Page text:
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David Freeze: My ride with Larry Macon

I have been interested in flight since childhood. Numerous air shows have been great fun over the years. I have always been amazed at the things that pilots can do with airplanes. Two of my favorites at air shows are the military aircraft and the aerobatic planes.

Just in the last three years, I have been fortunate enough to take a two-hour flight on a World War II-era B-17 bomber named the Memphis Belle. Then I went skydiving early last winter. I wouldn’t take anything for either experience.

On Thursday, May 14, I got to have another adventure, one that I will cherish forever. Last fall, I met Larry Macon at the Rowan County Airport. We talked just briefly in airport manager Thad Howell’s office. After he left, Thad told me that Larry was a fantastic pilot who competes in aerobatic competitions and is accustomed to winning them. I decided right away that this would be a good story for the Post, especially for those readers who often wondered who is that guy doing all those flips and rolls with that fancy plane over the airport.

I talked with Larry about doing a story, and he was all for it. We first met in the fall with the weather getting colder, and eventually fall turned to winter. My story idea was delayed until spring because, Larry said, “My plane doesn’t have a heater, and I don’t fly often in the cold.”

A few weeks ago, I heard from Larry that he was back in the air, and we settled on Thursday for the day to meet at his hangar to talk about the plane and his background.

“What kind of interview will be best?” Larry asked. “Would you like to fly with me?”

Immediately, the whole interview took on a different perspective. I love planes, and have always jumped at a chance to fly in anything. But I had seen Larry fly that Pitts Special, and right away it seemed that I might just be in over my head on this adventure. I have never been good at any of the rides at the fair, particularly the ones that swing me around really fast. It seems I might get dizzy quicker than most people, but that statement does leave a lot of room for follow-up comments. Regardless, I was ready to give it a try although remaining apprehensive of whether I could do it.

On Thursday morning, Post photographer Jon Lakey and I met Larry at his hangar. There sat his beautiful airplane that looks so agile and fast, with a cockpit that wouldn’t fit a big guy. Larry had told me earlier that we would just about wear the airplane.

Just like the skydiving event, I signed a document with initials about 13 times and a signature that I waived all rights should we not make it back. Larry showed me how to put the parachute on and the procedure for opening the cockpit before bailing out of the plane should the need arise. There were enough steps that I hoped to remember them all if anything happened.

Finally, with Jon on board Jack Neubacher’s plane for photography purposes, we took off. The first plan was for Jack and Jon to get out ahead of us and be ready for a fly-by and photo opportunities. We caught up too fast and had to make a quick turn to come back around behind the other plane, then we did it again. Along the way, we hit three Gs (explained in the accompanying story), and I did OK. Just OK. I started to sweat. Larry told me to open the air vents, then turned us on the side toward the other plane and I loved that, even waving a few times. I was thinking, “So far, so good!” On the way back to the airport, Larry told me that he was going to roll the plane. One very quick loop and we were upside down and back up before I knew it. I’m still good. Mostly.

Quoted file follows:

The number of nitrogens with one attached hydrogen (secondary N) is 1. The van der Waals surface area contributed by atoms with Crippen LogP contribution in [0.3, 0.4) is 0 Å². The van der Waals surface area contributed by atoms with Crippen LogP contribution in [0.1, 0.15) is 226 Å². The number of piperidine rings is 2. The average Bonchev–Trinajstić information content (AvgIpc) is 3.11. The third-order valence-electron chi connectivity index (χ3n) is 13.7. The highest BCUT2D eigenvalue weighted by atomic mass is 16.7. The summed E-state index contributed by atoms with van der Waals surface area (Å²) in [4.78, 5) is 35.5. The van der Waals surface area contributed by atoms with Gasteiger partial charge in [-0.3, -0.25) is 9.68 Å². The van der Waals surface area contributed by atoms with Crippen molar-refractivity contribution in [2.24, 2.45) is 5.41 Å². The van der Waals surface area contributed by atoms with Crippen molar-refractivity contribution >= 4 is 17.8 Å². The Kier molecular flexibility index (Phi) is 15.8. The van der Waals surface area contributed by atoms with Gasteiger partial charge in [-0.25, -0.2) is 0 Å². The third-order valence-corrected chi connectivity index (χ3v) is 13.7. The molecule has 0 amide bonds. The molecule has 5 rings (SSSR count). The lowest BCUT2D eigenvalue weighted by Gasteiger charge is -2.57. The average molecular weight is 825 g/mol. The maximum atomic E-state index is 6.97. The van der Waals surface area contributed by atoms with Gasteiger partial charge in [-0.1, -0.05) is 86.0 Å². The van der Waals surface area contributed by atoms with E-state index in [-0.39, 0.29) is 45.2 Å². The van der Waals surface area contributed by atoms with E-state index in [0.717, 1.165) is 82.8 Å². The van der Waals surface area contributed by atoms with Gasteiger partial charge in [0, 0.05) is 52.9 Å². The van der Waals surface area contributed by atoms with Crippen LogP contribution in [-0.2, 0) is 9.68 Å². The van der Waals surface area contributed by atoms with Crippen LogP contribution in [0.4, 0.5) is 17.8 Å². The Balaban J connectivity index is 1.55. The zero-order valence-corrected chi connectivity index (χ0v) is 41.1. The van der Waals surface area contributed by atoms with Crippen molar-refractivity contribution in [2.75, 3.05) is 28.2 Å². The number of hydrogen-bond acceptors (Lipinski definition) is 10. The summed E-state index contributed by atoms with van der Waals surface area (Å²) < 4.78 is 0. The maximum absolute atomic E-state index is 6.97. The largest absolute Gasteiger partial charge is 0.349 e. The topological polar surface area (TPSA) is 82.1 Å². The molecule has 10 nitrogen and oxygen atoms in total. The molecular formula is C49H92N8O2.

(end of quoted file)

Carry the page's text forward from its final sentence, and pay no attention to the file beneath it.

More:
We landed and talked with Jon and Jack about the photos. Jon said he had what he needed from the air. Larry took us back up and this time he ramped it up a little bit. Our takeoff was much quicker and steeper this time. Still good. We flew by Jon, now on the ground, and then Larry said, “I am going to do another roll and hold it inverted a little longer (or something to that effect).” Next thing, I am hanging upside down by my shoulder straps, and after rolling out of that, I didn’t feel so good. Larry knew it right away and we flattened out. As he had said often, “Are you OK?” For the first time, I answered, “I am getting the bag (the barf bag).” I will admit to using it briefly, but only losing water. The reason for that is that I had eaten nothing that morning. Good thing, although Larry told me that sometimes it is better to eat a little something non-greasy before flying.

Back at the hangar, Jon, Larry and I talked for an hour as I did the interview. What I discovered is that Rowan County has a real treasure in this fantastic pilot! Thad had told me earlier, “You couldn’t be in better hands!” I totally agree. What an amazing man! Not only because he can fly a plane with extraordinary skill, but that he is so careful and safety-conscious as he does it, especially with a novice like me. He made sure I was comfortable (as could be) throughout, always explaining what he was about to do.

When you drive by the airport and have some time, stop by and watch Larry practicing for his next competition. Inside this quiet and humble man lies the heart of a competitor. As for me, I wouldn’t bet on anybody else.

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